At a meeting with top Chinese officials in Beijing, British Foreign Secretary James Cleverly claimed that the UK was “clear-eyed” about the fact that Beijing would not change “overnight” in an effort to defuse tensions between the two countries.
Some prominent Conservatives have voiced their disapproval of the trip, but the Foreign Secretary has maintained that a “pragmatic” relationship is essential in order to address urgent global problems like climate change.
He further claimed that the trip will provide him the opportunity to have “tough conversations” with the Chinese government about topics such as the repression in Hong Kong and human rights abuses in Xinjiang province.
“It’s a complicated country that’s also very significant, very big, and very influential. Our relationship with China will be equally complex and nuanced, the Foreign Secretary assured the media.
“We have an unclouded view of the core areas where we disagree with China. When we get together, I bring up those concerns.
“But I think it’s important, we also recognize that we have to have a pragmatic, sensible working relationship with China, because of issues that affect us all over the globe,” he continued.
Mr. Cleverly said it is necessary to have regular contacts “to enhance understanding” and “to avoid misunderstanding” after he met with Vice President Han Zheng, a key figure in the anti-democracy crackdown in Hong Kong.
Mr. Cleverly, the first British foreign secretary to visit China in five years, assured the Chinese that they would “address the challenges and differences of opinion that all countries have” in their bilateral ties.
Some Conservatives, known as “China hawks,” are unhappy with Mr. Cleverly’s trip because they believe the government should take a harder stance with a country that has punished several British lawmakers and peers for speaking out against human rights abuses in China.
Former Tory leader Sir Iain Duncan Smith compared the current administration’s policy to that of the 1930s, when Britain appeased Nazi Germany.
Concerns about the treatment of the Uighur Muslim minority in Xinjiang province have prompted the Foreign Secretary to report having discussed human rights with Chinese officials.
He told the media, “I’ve had a number of conversations with senior representatives of the Chinese government, and I’ve raised human rights in every single one of those meetings and I will continue to do so.”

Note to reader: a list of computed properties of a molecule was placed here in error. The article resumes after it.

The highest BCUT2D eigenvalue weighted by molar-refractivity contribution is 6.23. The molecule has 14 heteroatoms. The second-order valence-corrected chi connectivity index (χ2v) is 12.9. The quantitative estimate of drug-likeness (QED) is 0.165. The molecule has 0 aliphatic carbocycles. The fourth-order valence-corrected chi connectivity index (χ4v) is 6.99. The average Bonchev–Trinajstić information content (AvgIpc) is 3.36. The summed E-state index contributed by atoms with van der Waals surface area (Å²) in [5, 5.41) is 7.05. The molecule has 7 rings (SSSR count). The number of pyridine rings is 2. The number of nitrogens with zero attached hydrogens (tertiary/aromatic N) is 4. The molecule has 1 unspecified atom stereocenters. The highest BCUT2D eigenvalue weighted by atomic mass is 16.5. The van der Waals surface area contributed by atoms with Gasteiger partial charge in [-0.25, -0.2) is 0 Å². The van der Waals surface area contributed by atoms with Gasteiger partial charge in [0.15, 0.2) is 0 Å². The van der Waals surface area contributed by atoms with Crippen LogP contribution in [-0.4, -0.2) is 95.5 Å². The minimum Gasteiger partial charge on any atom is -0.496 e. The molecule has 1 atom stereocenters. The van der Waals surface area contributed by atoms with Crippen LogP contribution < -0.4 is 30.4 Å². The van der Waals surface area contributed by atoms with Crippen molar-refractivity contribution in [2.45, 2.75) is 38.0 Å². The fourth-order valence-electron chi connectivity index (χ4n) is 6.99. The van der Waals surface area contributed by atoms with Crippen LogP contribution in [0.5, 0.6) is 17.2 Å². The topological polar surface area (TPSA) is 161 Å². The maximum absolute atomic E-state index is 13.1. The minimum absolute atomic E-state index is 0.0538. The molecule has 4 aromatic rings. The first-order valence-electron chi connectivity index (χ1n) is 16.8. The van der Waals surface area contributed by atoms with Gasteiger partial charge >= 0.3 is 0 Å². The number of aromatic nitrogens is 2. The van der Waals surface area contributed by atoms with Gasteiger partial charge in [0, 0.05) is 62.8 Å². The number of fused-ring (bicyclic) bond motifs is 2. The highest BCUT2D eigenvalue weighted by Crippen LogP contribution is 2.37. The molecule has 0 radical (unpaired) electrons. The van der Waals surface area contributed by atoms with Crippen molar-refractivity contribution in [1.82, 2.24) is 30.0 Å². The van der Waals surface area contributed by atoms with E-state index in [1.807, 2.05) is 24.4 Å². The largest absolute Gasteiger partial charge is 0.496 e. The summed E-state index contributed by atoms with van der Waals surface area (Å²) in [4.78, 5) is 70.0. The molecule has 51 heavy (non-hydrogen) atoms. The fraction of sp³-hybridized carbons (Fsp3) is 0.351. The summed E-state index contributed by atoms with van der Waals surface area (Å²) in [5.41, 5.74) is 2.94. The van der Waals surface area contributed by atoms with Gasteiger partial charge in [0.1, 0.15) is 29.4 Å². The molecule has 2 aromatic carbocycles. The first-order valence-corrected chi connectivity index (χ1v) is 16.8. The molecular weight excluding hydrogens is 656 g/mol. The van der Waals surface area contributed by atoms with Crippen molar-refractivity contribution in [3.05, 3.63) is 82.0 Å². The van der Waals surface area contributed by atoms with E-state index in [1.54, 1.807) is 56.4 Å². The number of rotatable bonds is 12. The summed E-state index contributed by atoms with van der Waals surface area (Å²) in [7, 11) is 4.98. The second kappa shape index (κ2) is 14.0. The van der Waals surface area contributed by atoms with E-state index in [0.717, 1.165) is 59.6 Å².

“I won’t back down from bringing this up as part of a broader conversation about a variety of issues.”The Chinese leadership, I believe, is aware that the United Kingdom is consistent in its attitude. I will continue to bring up these concerns with the Chinese authorities in a consistent manner.
It’s crucial that we keep the lines of communication open and have consistent, regular conversations.
The UK and I are both clear-eyed about the fact that we cannot transform China overnight,” he continued.No single get-together is going to be the magic bullet, but consistent conversation and open lines of communication are crucial.
Chairwoman of the House Foreign Affairs Committee Alicia Kearns said she had spoken to Mr. Cleverly before his trip and urged him to put pressure on the Chinese government over human rights concerns.
I have high hopes that he will successfully argue against global repression. The senior Tory said, “It’s no secret that there has been an increase in spying on British soil, and it’s also no secret that there have been appalling human rights abuses against the Uighur, the Tibetans, and many others.”
That Britain plays a role in the Pacific in which it is made plain that it would defend the rule of law, human rights, and self-determination is crucial.
As Ms. Kearns explained to Sky News, meeting with Chinese leader Xi Jinping is “how you prevent and deconflict potential issues,” thus Prime Minister Rishi Sunak should “absolutely” do so if the occasion arises.
“to make clear defense is not an escalation,” she said, “and we won’t tolerate transnational intimidation,” she said of Mr. Cleverly’s visit.
However, results in Britain’s interests are needed from the visit, and we look forward to them.
Reporting that “the activities of the Chinese Communist Party are a threat to the UK and its interests” and that “the behavior of the Chinese Communist Party is currently characterized by increased aggression towards the UK,” her committee has made these statements public.
To maintain Whitehall-wide consistency in its approach to Beijing, the Foreign Affairs Committee, which includes representatives from all major political parties, has urged the government to make public an unclassified version of its China strategy and to brief all relevant ministers on the classified version.
“it should now announce a clear policy of zero tolerance of transnational repression and be prepared to expel any foreign diplomats who engage in intimidation of, or physical attacks on, British citizens or those seeking refuge on UK shore,” the committee concluded.
Moreover, the lawmakers demanded that the government do more to prohibit the adoption of Chinese technologies like surveillance cameras, “which are capable of being used for remote data harvesting” by Beijing’s security agencies.
According to the assessment, the government has not taken “adequate action” to counter Beijing’s threat of “economic coercion” in the form of cutting off funding or technology transfers to strategically important sectors of the economy.
The committee recommended that to defend Taiwanese self-determination, the United Kingdom implement “an effective policy of deterrence diplomacy” toward Beijing over the disputed island of Taiwan.Share on Facebook «||» Share on Twitter «||» Share on Reddit «||» Share on LinkedIn